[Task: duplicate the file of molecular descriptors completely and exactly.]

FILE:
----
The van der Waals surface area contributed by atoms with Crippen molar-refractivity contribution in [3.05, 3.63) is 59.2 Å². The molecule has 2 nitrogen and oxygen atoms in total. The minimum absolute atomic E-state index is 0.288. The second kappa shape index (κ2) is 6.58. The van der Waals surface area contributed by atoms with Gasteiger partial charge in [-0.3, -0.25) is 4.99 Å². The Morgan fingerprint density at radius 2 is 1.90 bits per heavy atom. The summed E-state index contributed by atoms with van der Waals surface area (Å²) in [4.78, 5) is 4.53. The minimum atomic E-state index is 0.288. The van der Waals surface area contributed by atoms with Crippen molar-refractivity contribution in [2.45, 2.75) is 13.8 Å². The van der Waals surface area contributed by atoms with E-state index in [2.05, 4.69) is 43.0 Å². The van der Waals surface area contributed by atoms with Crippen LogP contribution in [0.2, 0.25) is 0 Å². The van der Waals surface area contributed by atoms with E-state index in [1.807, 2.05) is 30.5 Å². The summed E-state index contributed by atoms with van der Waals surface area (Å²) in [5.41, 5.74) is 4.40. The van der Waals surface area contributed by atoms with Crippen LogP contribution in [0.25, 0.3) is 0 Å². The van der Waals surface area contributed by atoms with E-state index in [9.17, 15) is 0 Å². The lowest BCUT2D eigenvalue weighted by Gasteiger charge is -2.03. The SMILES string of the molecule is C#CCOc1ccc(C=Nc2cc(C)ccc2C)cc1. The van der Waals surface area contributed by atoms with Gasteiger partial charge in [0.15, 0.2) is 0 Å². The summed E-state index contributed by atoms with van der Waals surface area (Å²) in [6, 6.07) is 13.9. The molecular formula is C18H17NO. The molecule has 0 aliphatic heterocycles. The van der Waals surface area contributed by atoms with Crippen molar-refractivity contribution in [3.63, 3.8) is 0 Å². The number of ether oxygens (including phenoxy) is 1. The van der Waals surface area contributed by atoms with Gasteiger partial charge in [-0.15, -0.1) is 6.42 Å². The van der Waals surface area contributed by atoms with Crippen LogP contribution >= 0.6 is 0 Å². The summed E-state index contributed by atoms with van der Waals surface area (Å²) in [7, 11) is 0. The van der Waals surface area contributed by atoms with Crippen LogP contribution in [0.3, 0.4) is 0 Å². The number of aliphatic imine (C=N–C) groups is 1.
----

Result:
The van der Waals surface area contributed by atoms with Crippen molar-refractivity contribution in [3.05, 3.63) is 59.2 Å². The molecule has 2 nitrogen and oxygen atoms in total. The minimum absolute atomic E-state index is 0.288. The second kappa shape index (κ2) is 6.58. The van der Waals surface area contributed by atoms with Gasteiger partial charge in [-0.3, -0.25) is 4.99 Å². The Morgan fingerprint density at radius 2 is 1.90 bits per heavy atom. The summed E-state index contributed by atoms with van der Waals surface area (Å²) in [4.78, 5) is 4.53. The minimum atomic E-state index is 0.288. The van der Waals surface area contributed by atoms with Crippen molar-refractivity contribution in [2.45, 2.75) is 13.8 Å². The van der Waals surface area contributed by atoms with E-state index in [2.05, 4.69) is 43.0 Å². The van der Waals surface area contributed by atoms with Crippen LogP contribution in [0.2, 0.25) is 0 Å². The van der Waals surface area contributed by atoms with E-state index in [1.807, 2.05) is 30.5 Å². The summed E-state index contributed by atoms with van der Waals surface area (Å²) in [5.41, 5.74) is 4.40. The van der Waals surface area contributed by atoms with Crippen LogP contribution in [0.25, 0.3) is 0 Å². The van der Waals surface area contributed by atoms with E-state index in [9.17, 15) is 0 Å². The lowest BCUT2D eigenvalue weighted by Gasteiger charge is -2.03. The SMILES string of the molecule is C#CCOc1ccc(C=Nc2cc(C)ccc2C)cc1. The van der Waals surface area contributed by atoms with Gasteiger partial charge in [0.15, 0.2) is 0 Å². The summed E-state index contributed by atoms with van der Waals surface area (Å²) in [6, 6.07) is 13.9. The molecular formula is C18H17NO. The molecule has 0 aliphatic heterocycles. The van der Waals surface area contributed by atoms with Crippen molar-refractivity contribution in [3.63, 3.8) is 0 Å². The number of ether oxygens (including phenoxy) is 1. The van der Waals surface area contributed by atoms with Gasteiger partial charge in [-0.15, -0.1) is 6.42 Å². The van der Waals surface area contributed by atoms with Crippen LogP contribution >= 0.6 is 0 Å². The summed E-state index contributed by atoms with van der Waals surface area (Å²) in [7, 11) is 0. The van der Waals surface area contributed by atoms with Crippen LogP contribution in [0.3, 0.4) is 0 Å². The number of aliphatic imine (C=N–C) groups is 1.